Fibrous dysplasia is a disorder of the bone where an individual's healthy bone tissue is replaced with fibrous or scar-like tissue. As a result, a fibrous dysplasia patient will have weaker bones than other individuals. These weakened bones can experience fractures and or become deformed. It is more common for fibrous dysplasia to develop in one bone at one site, but it can develop in multiple bones or at multiple sites. The most common bones affected by fibrous dysplasia include the shinbones, thighbone, pelvis, skull, ribs, and upper arm bone. Symptoms of fibrous dysplasia include swelling, bone pain, leg bone curvature, arm fractures, leg fractures, and deformities of the bone. Fibrous dysplasia is diagnosed with the use of x-rays, bone scans, bone biopsy, CT scans, and an MRI.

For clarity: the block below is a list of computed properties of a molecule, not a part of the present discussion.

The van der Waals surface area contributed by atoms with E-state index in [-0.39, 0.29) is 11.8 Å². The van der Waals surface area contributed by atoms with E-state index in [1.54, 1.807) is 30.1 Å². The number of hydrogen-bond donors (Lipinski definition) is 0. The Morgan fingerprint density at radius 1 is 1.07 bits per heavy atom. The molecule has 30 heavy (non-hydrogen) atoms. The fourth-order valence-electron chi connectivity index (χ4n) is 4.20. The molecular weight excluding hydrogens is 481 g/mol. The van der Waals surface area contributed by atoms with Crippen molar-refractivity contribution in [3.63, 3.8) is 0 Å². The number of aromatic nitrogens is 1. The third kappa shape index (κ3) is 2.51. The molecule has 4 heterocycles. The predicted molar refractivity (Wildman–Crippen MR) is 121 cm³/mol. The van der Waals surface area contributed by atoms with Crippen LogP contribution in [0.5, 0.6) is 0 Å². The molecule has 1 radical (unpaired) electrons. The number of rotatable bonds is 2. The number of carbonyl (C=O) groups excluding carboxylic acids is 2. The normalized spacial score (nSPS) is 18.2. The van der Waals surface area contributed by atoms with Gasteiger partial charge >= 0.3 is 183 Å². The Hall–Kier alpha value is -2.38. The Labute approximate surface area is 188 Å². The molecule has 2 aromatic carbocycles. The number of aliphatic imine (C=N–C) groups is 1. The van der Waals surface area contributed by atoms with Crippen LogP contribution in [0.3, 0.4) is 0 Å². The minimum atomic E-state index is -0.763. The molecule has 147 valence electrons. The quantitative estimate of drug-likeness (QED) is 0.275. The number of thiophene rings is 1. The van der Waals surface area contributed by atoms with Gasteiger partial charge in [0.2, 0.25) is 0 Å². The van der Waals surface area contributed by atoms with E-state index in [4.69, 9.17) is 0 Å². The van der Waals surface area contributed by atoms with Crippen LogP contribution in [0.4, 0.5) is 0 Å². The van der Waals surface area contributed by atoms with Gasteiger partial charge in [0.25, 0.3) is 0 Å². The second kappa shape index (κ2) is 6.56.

Fibrous dysplasia is thought to be caused by a specific gene mutation that spontaneously occurs following embryonic fertilization. This type of genetic mutation is not one inherited from the patient's parents. The mutated gene that causes the development of fibrous dysplasia is a gene called GNAS1. Part of the cells in an affected individual's body contains a healthy copy of this gene, while the rest of the cells carry the mutated copy of the gene. This mutation occurs in a gene responsible for the production of a particular protein, called the G-protein. The mutation causes the affected individual's body to produce an excessive amount of this G-protein. This protein is responsible for the production of a molecule called cyclic adenosine monophosphate, which is associated with the process the body uses to recycle bone tissue and the bone turnover that results from it. The bone is broken down properly in this process in affected individuals but is thought to be replaced by fibrous tissue rather than new bone tissue.